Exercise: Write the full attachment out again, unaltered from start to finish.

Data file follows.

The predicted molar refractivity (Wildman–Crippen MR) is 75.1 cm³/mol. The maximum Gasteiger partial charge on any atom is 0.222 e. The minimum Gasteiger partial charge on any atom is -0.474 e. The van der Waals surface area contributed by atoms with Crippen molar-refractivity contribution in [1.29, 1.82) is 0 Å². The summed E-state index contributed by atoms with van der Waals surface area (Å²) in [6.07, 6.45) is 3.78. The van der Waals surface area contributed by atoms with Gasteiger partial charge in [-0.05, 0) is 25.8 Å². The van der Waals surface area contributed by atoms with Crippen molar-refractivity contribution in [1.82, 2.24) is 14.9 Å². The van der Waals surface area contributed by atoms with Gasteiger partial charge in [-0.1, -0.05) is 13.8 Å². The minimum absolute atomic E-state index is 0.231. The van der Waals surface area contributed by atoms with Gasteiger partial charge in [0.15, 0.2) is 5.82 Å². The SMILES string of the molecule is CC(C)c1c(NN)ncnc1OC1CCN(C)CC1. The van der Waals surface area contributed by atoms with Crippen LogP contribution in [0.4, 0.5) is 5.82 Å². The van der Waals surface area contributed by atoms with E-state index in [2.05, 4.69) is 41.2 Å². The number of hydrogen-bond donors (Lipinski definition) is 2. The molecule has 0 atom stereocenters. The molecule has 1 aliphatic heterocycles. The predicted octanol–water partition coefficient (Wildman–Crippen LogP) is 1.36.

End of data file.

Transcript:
The predicted molar refractivity (Wildman–Crippen MR) is 75.1 cm³/mol. The maximum Gasteiger partial charge on any atom is 0.222 e. The minimum Gasteiger partial charge on any atom is -0.474 e. The van der Waals surface area contributed by atoms with Crippen molar-refractivity contribution in [1.29, 1.82) is 0 Å². The summed E-state index contributed by atoms with van der Waals surface area (Å²) in [6.07, 6.45) is 3.78. The van der Waals surface area contributed by atoms with Gasteiger partial charge in [-0.05, 0) is 25.8 Å². The van der Waals surface area contributed by atoms with Crippen molar-refractivity contribution in [1.82, 2.24) is 14.9 Å². The van der Waals surface area contributed by atoms with Gasteiger partial charge in [-0.1, -0.05) is 13.8 Å². The minimum absolute atomic E-state index is 0.231. The van der Waals surface area contributed by atoms with Gasteiger partial charge in [0.15, 0.2) is 5.82 Å². The SMILES string of the molecule is CC(C)c1c(NN)ncnc1OC1CCN(C)CC1. The van der Waals surface area contributed by atoms with Crippen LogP contribution in [0.4, 0.5) is 5.82 Å². The van der Waals surface area contributed by atoms with E-state index in [2.05, 4.69) is 41.2 Å². The number of hydrogen-bond donors (Lipinski definition) is 2. The molecule has 0 atom stereocenters. The molecule has 1 aliphatic heterocycles. The predicted octanol–water partition coefficient (Wildman–Crippen LogP) is 1.36.